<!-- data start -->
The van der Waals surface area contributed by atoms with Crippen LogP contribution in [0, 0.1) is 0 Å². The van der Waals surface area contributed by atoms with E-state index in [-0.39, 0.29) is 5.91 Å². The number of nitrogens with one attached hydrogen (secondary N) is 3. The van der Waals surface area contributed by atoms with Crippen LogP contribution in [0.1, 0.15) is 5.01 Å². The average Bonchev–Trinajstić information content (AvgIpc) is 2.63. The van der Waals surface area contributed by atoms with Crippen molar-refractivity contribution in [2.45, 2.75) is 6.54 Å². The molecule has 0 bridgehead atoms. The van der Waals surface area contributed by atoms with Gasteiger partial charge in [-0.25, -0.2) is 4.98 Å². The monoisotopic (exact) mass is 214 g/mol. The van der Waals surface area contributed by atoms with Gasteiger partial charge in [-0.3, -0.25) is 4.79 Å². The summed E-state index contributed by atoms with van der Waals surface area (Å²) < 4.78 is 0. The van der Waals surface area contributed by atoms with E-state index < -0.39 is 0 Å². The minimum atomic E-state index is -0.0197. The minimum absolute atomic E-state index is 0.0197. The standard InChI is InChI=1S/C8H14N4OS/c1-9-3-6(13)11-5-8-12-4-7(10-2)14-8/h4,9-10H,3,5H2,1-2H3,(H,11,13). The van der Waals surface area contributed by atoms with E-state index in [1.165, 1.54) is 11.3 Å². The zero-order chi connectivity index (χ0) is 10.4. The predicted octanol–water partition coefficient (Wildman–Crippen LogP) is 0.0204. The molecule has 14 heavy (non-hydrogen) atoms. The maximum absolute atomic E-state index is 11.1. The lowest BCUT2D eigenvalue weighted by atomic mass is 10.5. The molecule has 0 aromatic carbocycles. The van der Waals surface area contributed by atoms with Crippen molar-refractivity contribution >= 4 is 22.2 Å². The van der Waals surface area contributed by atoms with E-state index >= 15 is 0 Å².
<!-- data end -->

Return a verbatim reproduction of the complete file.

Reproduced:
The van der Waals surface area contributed by atoms with Crippen LogP contribution in [0, 0.1) is 0 Å². The van der Waals surface area contributed by atoms with E-state index in [-0.39, 0.29) is 5.91 Å². The number of nitrogens with one attached hydrogen (secondary N) is 3. The van der Waals surface area contributed by atoms with Crippen LogP contribution in [0.1, 0.15) is 5.01 Å². The average Bonchev–Trinajstić information content (AvgIpc) is 2.63. The van der Waals surface area contributed by atoms with Crippen molar-refractivity contribution in [2.45, 2.75) is 6.54 Å². The molecule has 0 bridgehead atoms. The van der Waals surface area contributed by atoms with Gasteiger partial charge in [-0.25, -0.2) is 4.98 Å². The monoisotopic (exact) mass is 214 g/mol. The van der Waals surface area contributed by atoms with Gasteiger partial charge in [-0.3, -0.25) is 4.79 Å². The summed E-state index contributed by atoms with van der Waals surface area (Å²) < 4.78 is 0. The van der Waals surface area contributed by atoms with E-state index < -0.39 is 0 Å². The minimum atomic E-state index is -0.0197. The minimum absolute atomic E-state index is 0.0197. The standard InChI is InChI=1S/C8H14N4OS/c1-9-3-6(13)11-5-8-12-4-7(10-2)14-8/h4,9-10H,3,5H2,1-2H3,(H,11,13). The van der Waals surface area contributed by atoms with E-state index in [1.165, 1.54) is 11.3 Å². The zero-order chi connectivity index (χ0) is 10.4. The predicted octanol–water partition coefficient (Wildman–Crippen LogP) is 0.0204. The molecule has 14 heavy (non-hydrogen) atoms. The maximum absolute atomic E-state index is 11.1. The lowest BCUT2D eigenvalue weighted by atomic mass is 10.5. The molecule has 0 aromatic carbocycles. The van der Waals surface area contributed by atoms with Crippen molar-refractivity contribution >= 4 is 22.2 Å². The van der Waals surface area contributed by atoms with E-state index >= 15 is 0 Å².